Friday, September 5, 2008

Many Paths To Cultural Enlightenment

My good friend over at Shtetl Fabulous posted a very interesting article yesterday about the Yiddish language, and I started to write a comment in response that could very well have ended up longer than her original post. Instead of monopolizing her entire comment page, I decided to extend it into a post for this blog.

Despite growing up in a very secular, non-religiously observant home in the San Francisco Bay Area, I now find myself firmly entrenched in Jewish affiliation. Not only do I work in the community as a Jewish educator, but I hold two Master's degrees in Jewish subjects, belong to a synagogue and attend regularly, count many Jews among my closest friends, and live in a home with a kosher kitchen and mezzuzahs affixed on most of my doorposts (and yes, I linked to an article about mezzuzot on instead of wikipedia - 'nuff said). I think it's safe to say that I'm a knowledgeable, affiliated American Jew.

There are times, though, when I feel completely ignorant when it comes to this religion/culture of mine. I do not know if this is due to growing up on the West Coast, far from any influence of the type of Jewish culture that I associate with New York, or if it is due to the fact that my Jewish ancestors came to this country in the 1840s along with two million other German Jews, long before the mass waves of immigration that flooded American shores between the 1880s and 1920s. These German Jews came to the United States mostly for economic reasons and were highly assimilated in their native country - they were not overly religious and spoke German (and later, English), not Yiddish. The Jews who came in the late 19th - early 20th Centuries were mostly Eastern European, spoke Yiddish, and brought much of what one would now think of as "Jewish food" with them. It is this Judaism of kugel and Yiddish that I struggle with.

I think it's great that there are people out there who want to resurrect and revitalize Yiddish as a spoken language. There is something lovely about this nostalgic cause, but it is not a cause I identify with at all. Aside from the dozens of Yiddish words that have made it into our vernacular, many people in the Jewish community frequently pepper their speech with words that I simply do not know, and instead of using the language to encourage a sense of inclusion, it actually excludes. A couple of weeks ago, my boss used the word "tachles" as we were creating the outline for a five-week course, and instead of asking him what this word meant, I took 20 minutes to search online, not even realizing the word was Yiddish. I felt inferior, somehow, that this word's meaning eluded me, and did not want to let him know I did not know it. For some people, Yiddish has become a vehicle through which they express and embrace their Jewish identity, and I applaud this. They find meaning and connection in this unique language.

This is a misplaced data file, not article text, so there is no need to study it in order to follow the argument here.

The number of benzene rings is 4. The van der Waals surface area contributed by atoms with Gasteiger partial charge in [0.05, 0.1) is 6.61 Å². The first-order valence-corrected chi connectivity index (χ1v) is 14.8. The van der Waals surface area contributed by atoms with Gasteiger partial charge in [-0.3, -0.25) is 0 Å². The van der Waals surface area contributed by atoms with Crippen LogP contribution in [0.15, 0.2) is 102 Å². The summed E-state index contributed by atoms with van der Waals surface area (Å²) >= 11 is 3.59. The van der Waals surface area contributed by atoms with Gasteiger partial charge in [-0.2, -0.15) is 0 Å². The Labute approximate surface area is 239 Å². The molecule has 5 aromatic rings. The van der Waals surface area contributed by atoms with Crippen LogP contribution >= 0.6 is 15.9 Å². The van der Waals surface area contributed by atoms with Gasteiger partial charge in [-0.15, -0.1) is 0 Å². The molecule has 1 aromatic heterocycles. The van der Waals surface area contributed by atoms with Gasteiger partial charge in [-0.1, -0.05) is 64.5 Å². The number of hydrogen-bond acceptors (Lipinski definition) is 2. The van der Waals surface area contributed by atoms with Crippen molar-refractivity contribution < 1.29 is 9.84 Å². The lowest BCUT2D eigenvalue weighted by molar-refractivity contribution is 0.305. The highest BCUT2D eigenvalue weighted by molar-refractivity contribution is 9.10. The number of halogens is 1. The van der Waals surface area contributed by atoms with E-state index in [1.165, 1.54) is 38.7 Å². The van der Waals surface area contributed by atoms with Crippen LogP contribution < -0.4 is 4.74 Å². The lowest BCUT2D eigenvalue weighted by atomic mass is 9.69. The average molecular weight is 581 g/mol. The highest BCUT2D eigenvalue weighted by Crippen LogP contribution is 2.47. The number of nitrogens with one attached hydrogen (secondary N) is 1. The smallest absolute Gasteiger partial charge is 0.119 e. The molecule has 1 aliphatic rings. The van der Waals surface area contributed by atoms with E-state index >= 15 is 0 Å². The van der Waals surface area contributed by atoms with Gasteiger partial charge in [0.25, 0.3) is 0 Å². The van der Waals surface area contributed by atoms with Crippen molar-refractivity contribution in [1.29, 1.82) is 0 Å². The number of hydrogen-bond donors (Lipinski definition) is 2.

I maintain that one of the beauties of Judaism is that it is multi-faceted, and people can find something meaningful in many different places. For some people, it is language - either Yiddish or modern Hebrew (my personal favorite). There is a small movement of young Jews in their 20s who are embracing and expressing their Judaism through tattoos. Some people embark on social action projects, endeavoring to fix this world that all too often appears irrevocably shattered. Some people make aliyah and move to Israel, and others immerse themselves in spirituality and prayer. The best part of all is that it is all incredibly personal - we all find meaning in different places.

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